The title Aatificial Intelligence is conceived, in part, as a handy guide to help Joe Public pronounce Aatif Nawaz’s name. A lot of people get it wrong. The show is about advice, journalism, stereotypes – and how a lot of people get those wrong too. And it’s also a show about being a Muslim, with all the people-getting-things-wrong that entails.

Nawaz is instantly likeable, with a big old smile and gently self-effacing nature. He begins by getting to know the audience – but in a way that quickly blows away the classic fear of participation, because it feels like we’re just hanging out with him in his living room. Him and his wife and some bus drivers. This is where the venue choice shows its worth, Nawaz having turned down a paid, name-in-lights slot in favour of staying closer to the more intimate spirit of the free Fringe.

Aatif paints a cheerful commentary on living in Britain as a Muslim, knowingly amplifying and poking fun at all the stereotypes. He draws particularly apt parallels and contradictions between the treatment of different faiths and lives, but he really excels in his light-hearted but damning critiques of the way the world twists and stretches the truth. See, for example in his Daily Mail headline generator segment, following onto his brief topical analysis of the recent London Mayoral election.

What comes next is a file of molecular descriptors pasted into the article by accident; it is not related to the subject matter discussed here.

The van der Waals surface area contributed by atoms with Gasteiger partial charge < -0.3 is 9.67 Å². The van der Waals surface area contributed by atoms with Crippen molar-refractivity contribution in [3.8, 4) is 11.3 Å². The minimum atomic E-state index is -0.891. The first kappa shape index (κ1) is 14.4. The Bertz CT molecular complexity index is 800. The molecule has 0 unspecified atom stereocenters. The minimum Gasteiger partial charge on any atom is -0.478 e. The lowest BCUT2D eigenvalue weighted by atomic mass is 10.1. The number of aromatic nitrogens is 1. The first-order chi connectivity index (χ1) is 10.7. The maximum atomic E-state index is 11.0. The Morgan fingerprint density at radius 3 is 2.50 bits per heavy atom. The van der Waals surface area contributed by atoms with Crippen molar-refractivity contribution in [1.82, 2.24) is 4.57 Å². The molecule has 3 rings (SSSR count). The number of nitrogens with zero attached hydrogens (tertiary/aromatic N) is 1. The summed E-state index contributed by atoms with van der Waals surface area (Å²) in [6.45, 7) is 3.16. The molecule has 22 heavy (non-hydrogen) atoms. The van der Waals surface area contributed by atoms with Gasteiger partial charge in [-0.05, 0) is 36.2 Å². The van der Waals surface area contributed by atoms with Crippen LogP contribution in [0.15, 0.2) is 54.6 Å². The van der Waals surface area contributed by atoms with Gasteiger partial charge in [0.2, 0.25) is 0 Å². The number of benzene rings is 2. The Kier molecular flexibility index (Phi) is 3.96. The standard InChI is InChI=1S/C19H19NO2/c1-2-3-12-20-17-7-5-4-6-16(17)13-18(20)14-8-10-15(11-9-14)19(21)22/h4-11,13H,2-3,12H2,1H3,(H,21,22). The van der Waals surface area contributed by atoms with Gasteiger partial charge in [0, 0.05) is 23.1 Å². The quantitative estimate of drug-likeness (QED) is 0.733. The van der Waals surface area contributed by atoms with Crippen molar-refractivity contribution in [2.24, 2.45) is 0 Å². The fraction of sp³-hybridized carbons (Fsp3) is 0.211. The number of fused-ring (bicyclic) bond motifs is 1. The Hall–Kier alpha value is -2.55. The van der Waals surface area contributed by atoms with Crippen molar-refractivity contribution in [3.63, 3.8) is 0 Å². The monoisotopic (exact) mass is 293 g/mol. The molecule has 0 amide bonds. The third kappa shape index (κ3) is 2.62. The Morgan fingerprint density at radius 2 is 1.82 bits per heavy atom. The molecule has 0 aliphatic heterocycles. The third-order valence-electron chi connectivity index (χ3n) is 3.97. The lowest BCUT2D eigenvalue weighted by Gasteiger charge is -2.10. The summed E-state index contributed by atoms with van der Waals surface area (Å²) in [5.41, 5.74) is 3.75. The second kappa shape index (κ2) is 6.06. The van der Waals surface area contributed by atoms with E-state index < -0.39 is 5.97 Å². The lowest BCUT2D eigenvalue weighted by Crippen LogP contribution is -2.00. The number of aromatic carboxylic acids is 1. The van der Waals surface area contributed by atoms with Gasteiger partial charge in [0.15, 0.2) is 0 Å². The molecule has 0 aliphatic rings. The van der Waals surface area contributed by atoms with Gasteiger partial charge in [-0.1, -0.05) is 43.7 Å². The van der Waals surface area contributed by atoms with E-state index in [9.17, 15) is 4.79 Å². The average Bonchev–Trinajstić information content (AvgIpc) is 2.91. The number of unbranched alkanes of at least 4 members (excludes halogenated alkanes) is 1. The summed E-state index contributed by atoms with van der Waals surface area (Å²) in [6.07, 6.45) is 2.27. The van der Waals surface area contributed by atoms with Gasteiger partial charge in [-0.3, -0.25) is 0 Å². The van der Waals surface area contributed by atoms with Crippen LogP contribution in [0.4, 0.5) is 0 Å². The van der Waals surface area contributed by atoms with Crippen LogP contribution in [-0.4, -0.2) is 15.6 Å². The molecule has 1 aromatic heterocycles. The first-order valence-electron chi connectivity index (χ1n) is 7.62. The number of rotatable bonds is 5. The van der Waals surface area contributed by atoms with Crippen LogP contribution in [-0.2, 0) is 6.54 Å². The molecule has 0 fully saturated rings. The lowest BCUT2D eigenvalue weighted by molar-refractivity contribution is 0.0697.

There are the obvious easy Brexit and Trump references, but he doesn’t let these steal focus. He does however sometimes toe a fine line of gratuitousness – with more than a couple of bomb jokes – and some parts of the show seem to rely a little too much on chatting to the audience. Occasionally it feels like Nawaz is trying to kill time, a pleasant time though it may be.

This is an enjoyable hour with a new old friend, in which we are drawn into a web of colourful anecdotes, observations, and exaggerations. Nawaz does a great job of lambasting all the common stereotypes by owning those stereotypes, and presenting them in bright comic light.